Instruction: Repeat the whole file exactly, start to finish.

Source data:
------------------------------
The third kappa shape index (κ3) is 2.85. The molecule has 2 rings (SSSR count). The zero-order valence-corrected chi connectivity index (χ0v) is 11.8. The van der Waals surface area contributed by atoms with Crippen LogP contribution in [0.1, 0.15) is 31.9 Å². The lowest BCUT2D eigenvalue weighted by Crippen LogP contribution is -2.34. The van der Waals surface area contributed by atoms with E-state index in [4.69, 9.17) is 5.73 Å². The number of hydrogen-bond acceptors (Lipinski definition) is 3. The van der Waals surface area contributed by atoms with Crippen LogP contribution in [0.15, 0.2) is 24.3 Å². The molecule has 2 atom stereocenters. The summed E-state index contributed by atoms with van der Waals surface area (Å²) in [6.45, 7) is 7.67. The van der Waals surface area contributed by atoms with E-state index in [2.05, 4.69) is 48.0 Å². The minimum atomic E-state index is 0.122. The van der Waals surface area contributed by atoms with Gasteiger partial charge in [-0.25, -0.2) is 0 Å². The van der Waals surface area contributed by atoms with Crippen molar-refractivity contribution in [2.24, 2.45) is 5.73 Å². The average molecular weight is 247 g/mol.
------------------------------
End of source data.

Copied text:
The third kappa shape index (κ3) is 2.85. The molecule has 2 rings (SSSR count). The zero-order valence-corrected chi connectivity index (χ0v) is 11.8. The van der Waals surface area contributed by atoms with Crippen LogP contribution in [0.1, 0.15) is 31.9 Å². The lowest BCUT2D eigenvalue weighted by Crippen LogP contribution is -2.34. The van der Waals surface area contributed by atoms with E-state index in [4.69, 9.17) is 5.73 Å². The number of hydrogen-bond acceptors (Lipinski definition) is 3. The van der Waals surface area contributed by atoms with Crippen LogP contribution in [0.15, 0.2) is 24.3 Å². The molecule has 2 atom stereocenters. The summed E-state index contributed by atoms with van der Waals surface area (Å²) in [6.45, 7) is 7.67. The van der Waals surface area contributed by atoms with E-state index in [2.05, 4.69) is 48.0 Å². The minimum atomic E-state index is 0.122. The van der Waals surface area contributed by atoms with Gasteiger partial charge in [-0.25, -0.2) is 0 Å². The van der Waals surface area contributed by atoms with Crippen molar-refractivity contribution in [2.24, 2.45) is 5.73 Å². The average molecular weight is 247 g/mol.